Q: Is it legal for a motorcycle to tow another disabled motorcycle with a tow strap? – Darrell F., Lakewood
A: We here at Traffic Q&A headquarters hate to answer a question with a question, but, and we’re paraphrasing a guy we talked to at a local motorcycle endorsement school, why in the world would you want to?
Riding an engine-powered two-wheeler in Puget Sound traffic isn’t thrilling enough for you?
Now, to be clear, Darrell only witnessed this behavior. He did not participate.
Let us let him tell it:
“I live in Lakewood and this happened on Gravelly Lake Drive by the Clover Park High School. They were headed south, and I was headed north. There were riders on both motorcycles. I would say they were going 25-30 mph. I am a retired Lakewood firefighter. I have seen a lot, but not this.”
Not this, indeed.
As we often do in such cases, we asked Sgt. James Prouty of the Washington State Patrol for his take on Darrell’s question.
Prouty was stumped.
“The only information I could find was RCW 46.44.070,” the good sergeant replied.
RCW 46.44.070 is titled, “Drawbar requirements—Trailer whipping or weaving—Towing flag.”
“The drawbar or other connection between vehicles in combination shall be of sufficient strength to hold the weight of the towed vehicle on any grade where operated … When a disabled vehicle is being towed by means of bar, chain, rope, cable or similar means and the distance between the towed vehicle and the towing vehicle exceeds fifteen feet there shall be fastened on such connection in approximately the center thereof a white flag or cloth not less than twelve inches square.”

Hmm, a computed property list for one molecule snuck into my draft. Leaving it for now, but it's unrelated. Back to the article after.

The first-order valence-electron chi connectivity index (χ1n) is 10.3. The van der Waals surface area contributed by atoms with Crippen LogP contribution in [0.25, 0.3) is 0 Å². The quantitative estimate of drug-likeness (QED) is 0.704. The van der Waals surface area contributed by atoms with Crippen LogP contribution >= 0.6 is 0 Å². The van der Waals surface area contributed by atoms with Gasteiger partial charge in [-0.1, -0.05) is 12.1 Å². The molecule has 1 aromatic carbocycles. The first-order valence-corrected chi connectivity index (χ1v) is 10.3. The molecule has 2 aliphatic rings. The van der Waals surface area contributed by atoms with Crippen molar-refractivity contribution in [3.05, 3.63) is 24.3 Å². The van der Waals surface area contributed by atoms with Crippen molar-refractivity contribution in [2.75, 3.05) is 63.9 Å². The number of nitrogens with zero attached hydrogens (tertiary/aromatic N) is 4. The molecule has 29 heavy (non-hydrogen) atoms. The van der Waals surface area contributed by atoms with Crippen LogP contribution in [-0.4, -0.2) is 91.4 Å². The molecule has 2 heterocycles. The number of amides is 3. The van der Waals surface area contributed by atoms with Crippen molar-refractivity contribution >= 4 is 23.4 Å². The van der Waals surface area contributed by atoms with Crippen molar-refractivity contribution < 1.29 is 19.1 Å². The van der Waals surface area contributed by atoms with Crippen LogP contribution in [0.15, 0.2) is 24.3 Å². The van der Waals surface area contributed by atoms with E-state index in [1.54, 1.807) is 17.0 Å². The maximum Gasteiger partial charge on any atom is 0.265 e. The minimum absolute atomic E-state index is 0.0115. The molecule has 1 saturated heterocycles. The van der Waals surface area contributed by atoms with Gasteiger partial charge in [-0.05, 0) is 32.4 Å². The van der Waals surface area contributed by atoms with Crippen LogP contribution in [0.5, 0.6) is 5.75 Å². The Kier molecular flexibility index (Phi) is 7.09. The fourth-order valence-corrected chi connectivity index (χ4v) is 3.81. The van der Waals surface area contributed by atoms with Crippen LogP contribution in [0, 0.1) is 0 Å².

That leads us to believe that towing one motorcycle with another is not illegal.
But then we did a little digging into the law books ourselves (read: we Googled) and found RCW 46.61.614, “Riding on motorcycles — Clinging to other vehicles.”
It states, in its entirety:
“No person riding upon a motorcycle shall attach himself or herself or the motorcycle to any other vehicle on a roadway.”
That “or the motorcycle” verbiage gave us pause.
At a loss, we called Puget Sound Safety, a driving school headquartered in Puyallup. It offers, among other things, a motorcycle-endorsement course.
The fellow who answered the phone didn’t know the answer but said he’d ask his motorcycle experts and get back to us.
They, apparently, didn’t know, either. “Their question is, why would you want to?” the fellow said before referring us on the State Patrol.
Further in-depth research (more Googling) took us to the website of “Cycle World,” which in September 2015 published an article titled, “CW Tips & Tricks: How to Tow Another Motorcycle Safely.”
It did not address the legality of the practice but suggested various ways of using a tow strap to connect the motorcycles, all of which made us shudder.
It concluded with this:
“Either way, the more experienced rider should be on the trailing bike and should keep all slack out of the line; the trailing rider can run over a slack line and get it caught up in the front wheel. All braking should be done by the trailing rider, and the lead rider should keep the speed down.”